2. Consider the neighbors. Many home-based businesses, even if they knowingly or unknowingly break zoning and city/county regulations, fly under the radar UNTIL a neighbor files a complaint. It just takes one complaint from a neighbor for the city/county officials to start scrutinizing your business.
What could set off your neighbor and file a complaint? It could be anything really. In dog sitter Bruce Baber’s case, it is the loud barking of the dogs. For others, it can be the coming-and-going of customers. There are also cases of neighbors filing a complaint because of the multiple visits per day of shipping and delivery carriers. It could even be the magnet decal that you put in your car to advertise your business. Whatever it is, you need to consider the complaints of your neighbors before it escalates and they feel that their only choice is to report your business to the authorities.
In planning the business, think how it can affect your neighbors. Some home-based businesses are more likely to impact the neighbors than others. A mommy blogger writing about the exploits of her young kids may fly under the radar of neighbors. But a daycare business or a pet sitting business like Baber’s has noise elements in addition to traffic considerations. Home-based businesses that have external effects, such as noise or storage of hazardous materials (that can blow up the neighborhood) are typically restricted. Zoning laws also typically restrict home businesses that can affect the traffic flow in a neighborhood; as well as those home businesses that require physical changes to the homes in order to conduct the business.
3. Beware of busybodies. In a neighborhood, there always seems to be at least one person whose main goal in life is to be the enforcer of rules. These busybodies go around and keenly observe what’s happening in the neighborhood to ensure that the rules are being followed. They know the rules to the last letter, and may know the county clerk’s office telephone number by heart. You don’t have to offend them; they just need to see that you are breaking the rule.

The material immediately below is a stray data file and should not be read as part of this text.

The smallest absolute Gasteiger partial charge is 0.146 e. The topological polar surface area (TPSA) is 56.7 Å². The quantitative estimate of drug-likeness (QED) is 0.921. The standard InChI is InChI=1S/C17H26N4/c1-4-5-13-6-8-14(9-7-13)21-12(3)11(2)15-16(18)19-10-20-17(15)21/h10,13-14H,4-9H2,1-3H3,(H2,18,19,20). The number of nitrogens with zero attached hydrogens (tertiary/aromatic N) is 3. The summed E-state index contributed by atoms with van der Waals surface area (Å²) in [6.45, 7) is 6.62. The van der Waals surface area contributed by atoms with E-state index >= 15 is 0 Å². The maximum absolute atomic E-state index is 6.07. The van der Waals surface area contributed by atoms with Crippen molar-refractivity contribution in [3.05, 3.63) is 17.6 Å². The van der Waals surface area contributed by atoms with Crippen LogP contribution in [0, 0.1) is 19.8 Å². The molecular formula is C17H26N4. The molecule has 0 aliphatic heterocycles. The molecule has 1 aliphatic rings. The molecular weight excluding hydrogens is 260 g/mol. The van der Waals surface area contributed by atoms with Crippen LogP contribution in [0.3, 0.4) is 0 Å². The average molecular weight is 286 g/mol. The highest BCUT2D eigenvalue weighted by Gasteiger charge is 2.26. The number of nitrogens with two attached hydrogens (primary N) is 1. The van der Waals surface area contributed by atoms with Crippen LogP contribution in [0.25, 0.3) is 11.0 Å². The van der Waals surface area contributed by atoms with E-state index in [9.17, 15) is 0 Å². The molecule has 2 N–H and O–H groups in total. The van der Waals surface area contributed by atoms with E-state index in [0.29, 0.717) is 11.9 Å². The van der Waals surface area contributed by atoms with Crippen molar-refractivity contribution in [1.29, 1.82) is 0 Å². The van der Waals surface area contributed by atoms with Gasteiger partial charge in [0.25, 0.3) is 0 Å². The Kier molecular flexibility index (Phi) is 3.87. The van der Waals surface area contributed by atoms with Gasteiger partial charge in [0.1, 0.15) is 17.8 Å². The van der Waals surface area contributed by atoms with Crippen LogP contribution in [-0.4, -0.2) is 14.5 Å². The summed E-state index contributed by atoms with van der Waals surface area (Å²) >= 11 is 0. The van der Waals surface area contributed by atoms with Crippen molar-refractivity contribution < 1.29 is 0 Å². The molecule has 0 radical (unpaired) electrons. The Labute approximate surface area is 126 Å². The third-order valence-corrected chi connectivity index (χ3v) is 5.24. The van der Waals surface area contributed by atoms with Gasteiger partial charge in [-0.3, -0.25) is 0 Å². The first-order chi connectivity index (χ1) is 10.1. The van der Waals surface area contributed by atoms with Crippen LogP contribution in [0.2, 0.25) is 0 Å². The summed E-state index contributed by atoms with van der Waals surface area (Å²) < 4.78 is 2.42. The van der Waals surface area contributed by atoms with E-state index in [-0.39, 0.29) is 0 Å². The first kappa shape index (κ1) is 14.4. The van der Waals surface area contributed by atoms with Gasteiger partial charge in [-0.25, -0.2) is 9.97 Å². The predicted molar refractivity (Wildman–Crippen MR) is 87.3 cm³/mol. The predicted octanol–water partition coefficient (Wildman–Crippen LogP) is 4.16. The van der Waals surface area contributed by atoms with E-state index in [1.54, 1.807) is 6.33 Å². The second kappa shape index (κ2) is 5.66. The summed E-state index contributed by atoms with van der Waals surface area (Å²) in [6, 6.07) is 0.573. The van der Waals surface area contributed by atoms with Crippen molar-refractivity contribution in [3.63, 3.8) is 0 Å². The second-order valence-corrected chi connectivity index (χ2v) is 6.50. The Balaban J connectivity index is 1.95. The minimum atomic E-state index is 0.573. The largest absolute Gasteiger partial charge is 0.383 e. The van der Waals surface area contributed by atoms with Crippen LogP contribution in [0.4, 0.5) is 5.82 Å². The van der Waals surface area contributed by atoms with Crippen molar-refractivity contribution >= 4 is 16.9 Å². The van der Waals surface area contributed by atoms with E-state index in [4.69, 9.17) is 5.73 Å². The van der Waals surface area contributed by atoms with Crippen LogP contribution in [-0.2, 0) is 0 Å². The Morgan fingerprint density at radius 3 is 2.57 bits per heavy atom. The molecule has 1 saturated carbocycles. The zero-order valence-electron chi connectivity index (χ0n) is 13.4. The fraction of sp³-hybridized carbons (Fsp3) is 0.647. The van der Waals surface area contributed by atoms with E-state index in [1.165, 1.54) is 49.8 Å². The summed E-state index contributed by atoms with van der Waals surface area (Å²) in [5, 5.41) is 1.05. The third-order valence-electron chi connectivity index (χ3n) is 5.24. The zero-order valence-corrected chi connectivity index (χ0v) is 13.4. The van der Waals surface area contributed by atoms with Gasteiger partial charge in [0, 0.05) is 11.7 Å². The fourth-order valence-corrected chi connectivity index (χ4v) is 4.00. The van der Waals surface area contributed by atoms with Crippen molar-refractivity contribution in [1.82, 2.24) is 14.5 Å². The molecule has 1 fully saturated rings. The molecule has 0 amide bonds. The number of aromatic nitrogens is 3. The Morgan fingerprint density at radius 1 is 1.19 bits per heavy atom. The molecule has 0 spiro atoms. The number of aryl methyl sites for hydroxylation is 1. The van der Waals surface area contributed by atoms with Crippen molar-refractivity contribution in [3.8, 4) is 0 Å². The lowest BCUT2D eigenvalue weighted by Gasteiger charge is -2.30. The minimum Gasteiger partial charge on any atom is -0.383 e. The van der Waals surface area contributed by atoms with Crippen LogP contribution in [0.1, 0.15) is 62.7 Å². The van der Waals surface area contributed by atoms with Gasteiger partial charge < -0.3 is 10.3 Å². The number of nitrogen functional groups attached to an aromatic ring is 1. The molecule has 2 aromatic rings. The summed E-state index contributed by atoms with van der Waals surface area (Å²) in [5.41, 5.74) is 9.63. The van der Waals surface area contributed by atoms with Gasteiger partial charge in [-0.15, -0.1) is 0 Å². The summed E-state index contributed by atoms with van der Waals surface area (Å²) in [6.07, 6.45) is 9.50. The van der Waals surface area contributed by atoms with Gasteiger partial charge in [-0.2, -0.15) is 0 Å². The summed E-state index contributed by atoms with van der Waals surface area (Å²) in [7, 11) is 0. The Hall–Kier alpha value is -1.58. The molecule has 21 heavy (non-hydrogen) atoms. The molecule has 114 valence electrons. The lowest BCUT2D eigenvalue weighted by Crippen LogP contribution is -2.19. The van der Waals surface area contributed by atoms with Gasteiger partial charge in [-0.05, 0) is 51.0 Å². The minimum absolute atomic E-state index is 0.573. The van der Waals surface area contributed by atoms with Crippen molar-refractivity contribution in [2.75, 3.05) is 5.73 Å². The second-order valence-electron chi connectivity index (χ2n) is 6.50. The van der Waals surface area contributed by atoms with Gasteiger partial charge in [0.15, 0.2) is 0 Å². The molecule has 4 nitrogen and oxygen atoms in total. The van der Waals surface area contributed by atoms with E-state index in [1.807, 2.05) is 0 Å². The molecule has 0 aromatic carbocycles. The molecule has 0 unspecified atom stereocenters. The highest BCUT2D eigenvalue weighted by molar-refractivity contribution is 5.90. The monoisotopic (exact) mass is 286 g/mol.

Not much you can do with these people, except to make sure that you know the rules and you follow it to the letter. And oh, to the extent that you can, investigate prior to purchasing the house or leasing the apartment if any busybodies live in the neighborhood.
4. If purchasing a house or property, check the home business laws in the area. If you are planning to buy, move or rent into a new area, be sure to check the zoning rules governing home-based businesses prior to buying or leasing the property. Take a look at the HOA regulations. Your ability to run your business should be an important factor in selecting properties. Choose properties where you can run your business without the threat or risk of getting a cease-and-desist order.
5. Use a private mailbox service. If you are expecting a lot of pickups and deliveries, minimize the comings-and-goings of vehicles by having an alternative location such as private mailbox or P.O. box service.
6. Hire a virtual assistant. Many areas restrict the number of employees working in the home (in some, they prohibit employees altogether). Instead of hiring an employee to work in your home, consider hiring a virtual assistant who can work for you from their own homes.